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Ahuahu: A Conservation Journey in Aotearoa New Zealand by David Towns

David Towns, the author of Ahuahu: A Conservation Journey in Aotearoa New Zealand, is highly respected as a pioneer conservation biologist in New Zealand.

The Mercury Islands, a group of seven islands located 8km off the coast of the Coromandel Peninsula, which he first visited in 1971, are the main characters in his book. But he also provides many examples of other islands around New Zealand where mammalian predators were successfully eradicated, and the subsequent ecological restoration.

Each of the Mercury islands required a different approach which was arrived at in consultation with the Department of Conservation and local iwi such as Ngati Hei,

Ahuahu, the largest of the group, is the only one which is privately owned and partly farmed. In 2014 Fay and Richwhite, the owners, partnered with the Department of Conservation to eradicate kiore, ship rats and cats. When Ahuahu was declared pest free in 2016, all of the group were finally free from mammalian predators. It had taken 40 years to achieve this milestone.

Now they are once again providing a safe haven for native plants and animals. Birds such as korimako (bellbird), kākā, kererū (wood pigeon), pāteke (brown teal) and kākāriki have rapidly increased in numbers. Tuatara was saved from extinction. Rare lizards and invertebrates have been brought back. And seabirds can safely nest there.

Part One of his book is largely about conservation biology i.e. “The interlinked components of the science behind island restoration, the way seabirds and history have shaped island ecosystems, and the way technological development and understanding have made restoration possible.”

However, when endeavouring to achieve a predator-free island or sanctuary, opposition was encountered in different parts of New Zealand for a variety of reasons. It became obvious that the eradication of mammalian predators is not just about science. A community’s social, cultural and political views also needed to be taken into account. This necessitated applying a new sub-discipline: conservation socio-ecology.

For instance, on Hauturu (Little Barrier Island) objectors included an animal-rights NGO, Friends of the Earth, concerned about the non-target effects of rat baits. Their objections were resolved when an evidence-based approach in which they were invited to participate was used.

A process also needed to be worked through with local iwi which included addressing historic grievances and inequities. This took a considerable time to resolve but eventually there was a harmonious outcome.

The successful eradication of mammalian predators from more than 100 NZ islands sparked enthusiasm for creating fully fenced urban sanctuaries like Zealandia.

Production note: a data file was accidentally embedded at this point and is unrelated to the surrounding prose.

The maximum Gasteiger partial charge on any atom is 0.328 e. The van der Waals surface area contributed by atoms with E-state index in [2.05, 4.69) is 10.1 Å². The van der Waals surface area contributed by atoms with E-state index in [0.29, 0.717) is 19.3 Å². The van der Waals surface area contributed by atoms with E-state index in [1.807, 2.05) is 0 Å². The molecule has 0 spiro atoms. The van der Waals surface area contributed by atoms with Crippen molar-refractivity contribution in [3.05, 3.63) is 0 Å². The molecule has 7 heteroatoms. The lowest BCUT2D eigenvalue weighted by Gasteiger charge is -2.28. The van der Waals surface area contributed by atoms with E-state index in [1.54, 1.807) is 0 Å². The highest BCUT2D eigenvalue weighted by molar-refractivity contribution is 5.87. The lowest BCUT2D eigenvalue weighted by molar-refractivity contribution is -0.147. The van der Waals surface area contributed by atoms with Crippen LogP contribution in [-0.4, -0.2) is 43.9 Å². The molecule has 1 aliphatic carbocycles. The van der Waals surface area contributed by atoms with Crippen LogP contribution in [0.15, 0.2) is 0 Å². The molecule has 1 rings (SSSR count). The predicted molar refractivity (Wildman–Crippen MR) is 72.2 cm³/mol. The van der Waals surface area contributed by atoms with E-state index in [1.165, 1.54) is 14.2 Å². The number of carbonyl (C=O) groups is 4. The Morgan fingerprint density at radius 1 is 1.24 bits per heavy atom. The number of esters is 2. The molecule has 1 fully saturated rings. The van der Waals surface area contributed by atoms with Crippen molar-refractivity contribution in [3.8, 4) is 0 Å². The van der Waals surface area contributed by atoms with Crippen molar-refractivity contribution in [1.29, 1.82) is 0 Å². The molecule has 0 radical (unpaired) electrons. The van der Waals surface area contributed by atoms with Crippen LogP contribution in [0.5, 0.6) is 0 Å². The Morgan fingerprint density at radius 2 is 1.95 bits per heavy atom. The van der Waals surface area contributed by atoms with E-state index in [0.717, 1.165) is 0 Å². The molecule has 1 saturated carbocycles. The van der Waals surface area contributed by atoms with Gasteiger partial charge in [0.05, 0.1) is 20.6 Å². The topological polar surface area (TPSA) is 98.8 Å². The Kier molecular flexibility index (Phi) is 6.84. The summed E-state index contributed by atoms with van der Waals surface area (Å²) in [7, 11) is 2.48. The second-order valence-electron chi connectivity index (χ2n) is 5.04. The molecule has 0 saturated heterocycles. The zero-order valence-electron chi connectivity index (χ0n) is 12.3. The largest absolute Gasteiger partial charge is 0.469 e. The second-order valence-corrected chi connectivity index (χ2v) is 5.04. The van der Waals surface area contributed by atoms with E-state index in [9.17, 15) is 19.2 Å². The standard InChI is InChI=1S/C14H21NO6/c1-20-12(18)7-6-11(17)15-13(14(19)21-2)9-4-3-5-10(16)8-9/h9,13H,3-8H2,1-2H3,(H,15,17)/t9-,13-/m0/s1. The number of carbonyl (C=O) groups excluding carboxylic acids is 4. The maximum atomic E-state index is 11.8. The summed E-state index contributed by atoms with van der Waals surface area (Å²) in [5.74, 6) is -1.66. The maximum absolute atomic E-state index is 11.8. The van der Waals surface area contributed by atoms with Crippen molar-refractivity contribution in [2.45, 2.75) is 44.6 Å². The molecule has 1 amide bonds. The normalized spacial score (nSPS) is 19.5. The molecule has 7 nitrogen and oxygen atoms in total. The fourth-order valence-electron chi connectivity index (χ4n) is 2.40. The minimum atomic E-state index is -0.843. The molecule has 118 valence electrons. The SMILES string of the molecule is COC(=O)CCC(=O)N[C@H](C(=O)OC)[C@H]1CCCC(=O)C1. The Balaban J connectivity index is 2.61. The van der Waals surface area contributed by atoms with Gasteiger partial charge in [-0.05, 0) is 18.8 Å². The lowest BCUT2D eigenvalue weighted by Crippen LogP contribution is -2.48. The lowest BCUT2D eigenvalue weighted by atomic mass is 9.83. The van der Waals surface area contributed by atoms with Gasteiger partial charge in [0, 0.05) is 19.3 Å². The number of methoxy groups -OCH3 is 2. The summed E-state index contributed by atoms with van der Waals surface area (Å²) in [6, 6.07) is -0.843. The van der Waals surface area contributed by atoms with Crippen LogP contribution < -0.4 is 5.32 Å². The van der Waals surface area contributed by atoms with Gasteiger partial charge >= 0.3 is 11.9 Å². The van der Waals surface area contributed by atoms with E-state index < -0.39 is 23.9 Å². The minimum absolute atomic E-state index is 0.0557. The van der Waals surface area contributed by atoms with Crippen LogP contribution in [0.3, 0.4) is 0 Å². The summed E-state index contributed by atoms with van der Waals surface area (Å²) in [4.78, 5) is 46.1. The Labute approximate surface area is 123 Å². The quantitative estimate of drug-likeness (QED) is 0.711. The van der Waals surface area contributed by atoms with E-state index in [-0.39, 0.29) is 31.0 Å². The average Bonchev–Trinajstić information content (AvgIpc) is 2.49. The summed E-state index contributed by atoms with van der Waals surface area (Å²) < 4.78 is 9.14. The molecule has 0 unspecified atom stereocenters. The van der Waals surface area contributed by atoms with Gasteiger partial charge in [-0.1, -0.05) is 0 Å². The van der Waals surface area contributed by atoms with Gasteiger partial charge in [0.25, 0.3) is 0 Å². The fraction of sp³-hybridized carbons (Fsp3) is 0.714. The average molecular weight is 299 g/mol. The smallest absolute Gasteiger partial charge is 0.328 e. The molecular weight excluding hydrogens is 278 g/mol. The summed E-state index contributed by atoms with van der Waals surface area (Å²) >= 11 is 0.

When these succeeded a bold vision for a Predator-Free NZ by 2050 was adopted which ambitiously aims to eradicate mustelids (stoats, ferrets and weasels), rats (Norway, ship, and kiore) and possums from all of New Zealand by 2050.

But can such a bold plan of making New Zealand predator-free really be achieved? This is a question I often ask myself. David Towns remains hopeful as innovative ground-breaking science, and new technologies are constantly being developed which should allow good progress to be made.

The Western perspective, which the early settlers brought with them, that nature was theirs to dominate and exploit has also gradually evolved to one more closely aligned with the Māori worldview, i.e. that humans and nature are interconnected, so it demands our care and respect. This bodes well for raising community enthusiasm and support for a Predator-Free NZ.

Ahuahu is aimed at those who are already deeply involved in conservation initiatives. At over 300 pages it is a long but very rewarding read.

I am privileged to be a volunteer guide on Tiritiri Matangi Island which David Towns sees as a model of community-led restoration. And I am also part of a small group endeavouring to make a precious remnant of native bush on Auckland’s North Shore predator-free. His scholarly account greatly broadened my horizons and deepened my understanding of the complexities which were involved in creating predator-free islands and urban sanctuaries in other parts of New Zealand and their subsequent ecological restoration.

I think Ahuahu would also be an invaluable resource for those who belong to enthusiastic community groups who are keen to assist in creating a predator-free sanctuary in their neighbourhood. Reading examples of how hurdles were overcome and success was achieved through collaboration with the Department of Conservation, local government, philanthropists, and bicultural partnerships would greatly assist them in envisioning the part they could play in that journey.

Reviewer: Lyn Potter

Canterbury University Press


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